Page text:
Liu Xiaobo

Peace Prize a step towards Liu's democracy's cause?

PUBLISHED : Thursday, 11 November, 2010, 12:00am
UPDATED : Thursday, 11 November, 2010, 12:00am


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For many years after market reform started in the early 1980s, the people and government of the People's Republic waited impatiently for their first Nobel Prize to glorify their scientific and literary advancements.

But the Nobel Prizes they wanted never came, and the ones that did were not wanted - at least, not by the government. Twenty-one years after the Dalai Lama was awarded the Nobel Peace Prize, the Norwegian Nobel Committee, which chooses that prize, announced in October that Liu Xiaobo was this year's winner.

Beijing officials reacted in a familiar and angry manner, denouncing the decision as disrespectful of the Nobel spirit and putting human rights activists and China's cyberspace under even tighter surveillance.

There has been much talk about the political repercussions of the prize in China. A more urgent question is, however, what Liu, and Chinese democracy activists in general, should do with the prize and how they should respond to international support. It is certain that neither Liu nor his wife will be able to accept the prize in Oslo, but he should nonetheless decline it voluntarily - all for the cause that earned him the honour and landed him in jail.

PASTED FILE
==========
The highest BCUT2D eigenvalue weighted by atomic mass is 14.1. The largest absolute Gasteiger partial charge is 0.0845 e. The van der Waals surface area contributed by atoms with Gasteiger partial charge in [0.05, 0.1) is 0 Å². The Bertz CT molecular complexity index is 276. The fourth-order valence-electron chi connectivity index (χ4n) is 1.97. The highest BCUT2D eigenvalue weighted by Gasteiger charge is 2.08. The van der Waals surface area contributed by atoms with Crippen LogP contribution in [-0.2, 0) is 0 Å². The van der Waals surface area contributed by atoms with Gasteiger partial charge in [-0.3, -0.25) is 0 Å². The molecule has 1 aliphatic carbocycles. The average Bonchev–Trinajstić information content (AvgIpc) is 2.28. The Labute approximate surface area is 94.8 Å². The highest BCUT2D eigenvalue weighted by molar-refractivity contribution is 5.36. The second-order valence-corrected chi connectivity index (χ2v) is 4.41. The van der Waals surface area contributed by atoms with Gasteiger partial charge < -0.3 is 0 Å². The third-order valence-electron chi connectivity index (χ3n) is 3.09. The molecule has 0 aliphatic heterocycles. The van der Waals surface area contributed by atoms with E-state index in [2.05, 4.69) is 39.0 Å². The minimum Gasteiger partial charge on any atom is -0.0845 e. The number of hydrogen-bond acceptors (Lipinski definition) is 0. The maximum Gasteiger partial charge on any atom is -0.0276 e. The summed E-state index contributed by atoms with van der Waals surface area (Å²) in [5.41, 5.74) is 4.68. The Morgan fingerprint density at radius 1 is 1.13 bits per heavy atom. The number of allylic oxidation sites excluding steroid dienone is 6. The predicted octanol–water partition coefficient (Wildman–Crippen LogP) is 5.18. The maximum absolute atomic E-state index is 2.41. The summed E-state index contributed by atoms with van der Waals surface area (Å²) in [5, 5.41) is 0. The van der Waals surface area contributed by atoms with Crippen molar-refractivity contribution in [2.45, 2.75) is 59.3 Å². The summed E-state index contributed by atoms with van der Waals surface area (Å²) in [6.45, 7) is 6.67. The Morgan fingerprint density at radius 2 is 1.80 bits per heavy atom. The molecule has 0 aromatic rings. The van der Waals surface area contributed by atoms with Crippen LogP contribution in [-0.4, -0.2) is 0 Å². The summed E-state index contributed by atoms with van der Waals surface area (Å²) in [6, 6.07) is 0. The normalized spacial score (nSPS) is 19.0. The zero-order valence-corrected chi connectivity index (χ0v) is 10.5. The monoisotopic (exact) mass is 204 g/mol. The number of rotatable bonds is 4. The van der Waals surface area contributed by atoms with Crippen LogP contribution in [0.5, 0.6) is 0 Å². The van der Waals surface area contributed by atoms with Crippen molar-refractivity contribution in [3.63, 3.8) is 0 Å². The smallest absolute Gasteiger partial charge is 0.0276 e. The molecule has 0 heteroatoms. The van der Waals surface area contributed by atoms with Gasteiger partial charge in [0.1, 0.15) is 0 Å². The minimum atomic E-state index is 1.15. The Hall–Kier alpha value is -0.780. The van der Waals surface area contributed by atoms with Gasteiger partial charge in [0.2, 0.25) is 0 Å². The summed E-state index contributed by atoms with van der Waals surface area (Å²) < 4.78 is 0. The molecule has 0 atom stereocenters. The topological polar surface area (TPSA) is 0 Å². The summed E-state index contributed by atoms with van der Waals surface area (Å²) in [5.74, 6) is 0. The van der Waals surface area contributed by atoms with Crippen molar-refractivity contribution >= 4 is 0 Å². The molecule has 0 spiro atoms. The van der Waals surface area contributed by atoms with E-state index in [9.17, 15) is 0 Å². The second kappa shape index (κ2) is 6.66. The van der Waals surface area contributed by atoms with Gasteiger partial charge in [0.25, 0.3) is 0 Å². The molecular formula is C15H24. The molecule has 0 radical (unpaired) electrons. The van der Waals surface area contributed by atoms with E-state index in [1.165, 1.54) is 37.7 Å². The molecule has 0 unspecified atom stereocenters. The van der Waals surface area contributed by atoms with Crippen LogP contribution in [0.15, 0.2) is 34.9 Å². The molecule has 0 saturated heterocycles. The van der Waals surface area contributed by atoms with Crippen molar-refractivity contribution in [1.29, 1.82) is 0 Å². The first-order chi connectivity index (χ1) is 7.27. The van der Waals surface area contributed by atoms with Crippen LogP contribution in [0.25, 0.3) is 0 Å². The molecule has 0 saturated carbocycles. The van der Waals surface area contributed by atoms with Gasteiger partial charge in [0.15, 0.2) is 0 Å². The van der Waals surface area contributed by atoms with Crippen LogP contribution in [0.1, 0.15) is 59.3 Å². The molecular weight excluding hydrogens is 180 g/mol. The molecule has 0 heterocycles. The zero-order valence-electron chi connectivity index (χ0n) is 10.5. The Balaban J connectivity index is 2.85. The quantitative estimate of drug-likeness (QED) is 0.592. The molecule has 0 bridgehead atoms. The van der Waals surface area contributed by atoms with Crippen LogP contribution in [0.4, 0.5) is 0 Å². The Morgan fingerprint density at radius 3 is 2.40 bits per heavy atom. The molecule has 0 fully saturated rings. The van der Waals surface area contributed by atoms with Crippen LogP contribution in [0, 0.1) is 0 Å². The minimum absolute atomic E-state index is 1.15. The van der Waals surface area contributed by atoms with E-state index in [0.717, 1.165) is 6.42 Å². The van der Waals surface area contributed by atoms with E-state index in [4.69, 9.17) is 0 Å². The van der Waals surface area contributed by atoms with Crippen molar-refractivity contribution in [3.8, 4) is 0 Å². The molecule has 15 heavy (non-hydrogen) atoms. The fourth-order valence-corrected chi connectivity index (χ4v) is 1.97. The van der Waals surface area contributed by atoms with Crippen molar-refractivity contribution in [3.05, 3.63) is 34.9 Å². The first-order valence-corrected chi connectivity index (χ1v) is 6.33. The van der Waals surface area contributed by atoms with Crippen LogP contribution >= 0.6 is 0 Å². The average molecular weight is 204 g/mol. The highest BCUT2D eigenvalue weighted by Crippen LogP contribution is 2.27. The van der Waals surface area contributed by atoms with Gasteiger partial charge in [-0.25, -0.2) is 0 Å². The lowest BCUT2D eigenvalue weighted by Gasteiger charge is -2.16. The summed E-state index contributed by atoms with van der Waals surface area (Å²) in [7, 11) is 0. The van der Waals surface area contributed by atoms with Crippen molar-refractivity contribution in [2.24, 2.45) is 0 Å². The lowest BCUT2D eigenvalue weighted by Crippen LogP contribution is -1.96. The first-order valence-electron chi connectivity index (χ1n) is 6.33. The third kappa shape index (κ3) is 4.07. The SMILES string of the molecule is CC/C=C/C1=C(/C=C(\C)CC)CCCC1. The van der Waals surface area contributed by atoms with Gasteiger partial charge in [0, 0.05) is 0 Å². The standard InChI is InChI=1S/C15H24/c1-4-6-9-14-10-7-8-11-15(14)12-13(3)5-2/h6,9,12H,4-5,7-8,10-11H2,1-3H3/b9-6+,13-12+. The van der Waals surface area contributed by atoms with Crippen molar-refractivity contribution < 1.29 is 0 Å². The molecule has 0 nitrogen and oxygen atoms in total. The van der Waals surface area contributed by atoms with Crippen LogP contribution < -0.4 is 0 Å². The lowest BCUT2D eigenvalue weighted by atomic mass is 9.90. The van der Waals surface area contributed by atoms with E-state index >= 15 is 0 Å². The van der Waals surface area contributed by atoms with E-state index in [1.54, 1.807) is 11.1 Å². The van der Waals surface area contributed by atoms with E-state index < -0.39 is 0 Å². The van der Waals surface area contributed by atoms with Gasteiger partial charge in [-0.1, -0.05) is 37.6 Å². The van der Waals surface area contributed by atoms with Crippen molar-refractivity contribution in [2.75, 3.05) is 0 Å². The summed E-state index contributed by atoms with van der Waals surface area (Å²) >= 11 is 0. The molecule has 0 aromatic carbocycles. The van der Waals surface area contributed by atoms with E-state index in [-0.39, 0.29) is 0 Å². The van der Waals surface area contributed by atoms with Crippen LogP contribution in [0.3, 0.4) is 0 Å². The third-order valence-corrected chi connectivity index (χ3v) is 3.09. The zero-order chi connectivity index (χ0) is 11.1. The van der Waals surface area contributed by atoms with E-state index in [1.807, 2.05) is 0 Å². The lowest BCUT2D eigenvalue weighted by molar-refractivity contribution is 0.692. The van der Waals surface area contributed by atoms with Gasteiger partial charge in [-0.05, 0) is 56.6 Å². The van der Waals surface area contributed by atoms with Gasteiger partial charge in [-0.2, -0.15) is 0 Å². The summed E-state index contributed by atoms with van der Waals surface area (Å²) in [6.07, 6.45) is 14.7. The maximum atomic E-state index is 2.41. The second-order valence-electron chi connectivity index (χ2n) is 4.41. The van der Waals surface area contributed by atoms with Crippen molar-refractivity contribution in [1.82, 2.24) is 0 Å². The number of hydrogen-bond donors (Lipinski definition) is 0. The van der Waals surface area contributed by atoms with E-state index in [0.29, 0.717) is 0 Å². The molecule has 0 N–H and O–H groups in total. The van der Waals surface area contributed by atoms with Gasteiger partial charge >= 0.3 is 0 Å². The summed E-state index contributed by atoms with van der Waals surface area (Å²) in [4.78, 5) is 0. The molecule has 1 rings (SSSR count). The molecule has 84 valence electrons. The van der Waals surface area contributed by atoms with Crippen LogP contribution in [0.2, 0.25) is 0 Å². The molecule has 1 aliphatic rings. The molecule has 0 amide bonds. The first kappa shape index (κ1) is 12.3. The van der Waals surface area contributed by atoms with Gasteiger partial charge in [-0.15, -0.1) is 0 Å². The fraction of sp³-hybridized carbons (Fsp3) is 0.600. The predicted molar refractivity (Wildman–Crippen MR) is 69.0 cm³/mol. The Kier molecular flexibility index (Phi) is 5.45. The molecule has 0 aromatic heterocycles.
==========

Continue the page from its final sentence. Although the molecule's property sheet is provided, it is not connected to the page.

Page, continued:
A remarkable man, Liu indisputably deserves the prize for his ceaseless struggle for nonviolent democratic reform over the past two decades. His winning of the prize adds pressure on Beijing to stop its human rights violations. While I believe the combination of domestic and international pressure will eventually result in more political openness and respect for basic human rights, the democratic future of the People's Republic resides in its people alone: they will have to want democracy, believe in democracy and act to advance democracy.

In today's China, having foreign associations can create doubts about a person's devotion to their country.

The road to China's democratisation promises to be long and painful. The Norwegian Nobel Committee may have done the right thing in putting the awful state of human rights in China under an international spotlight, but ultimately the prize will best serve its purpose if left unclaimed.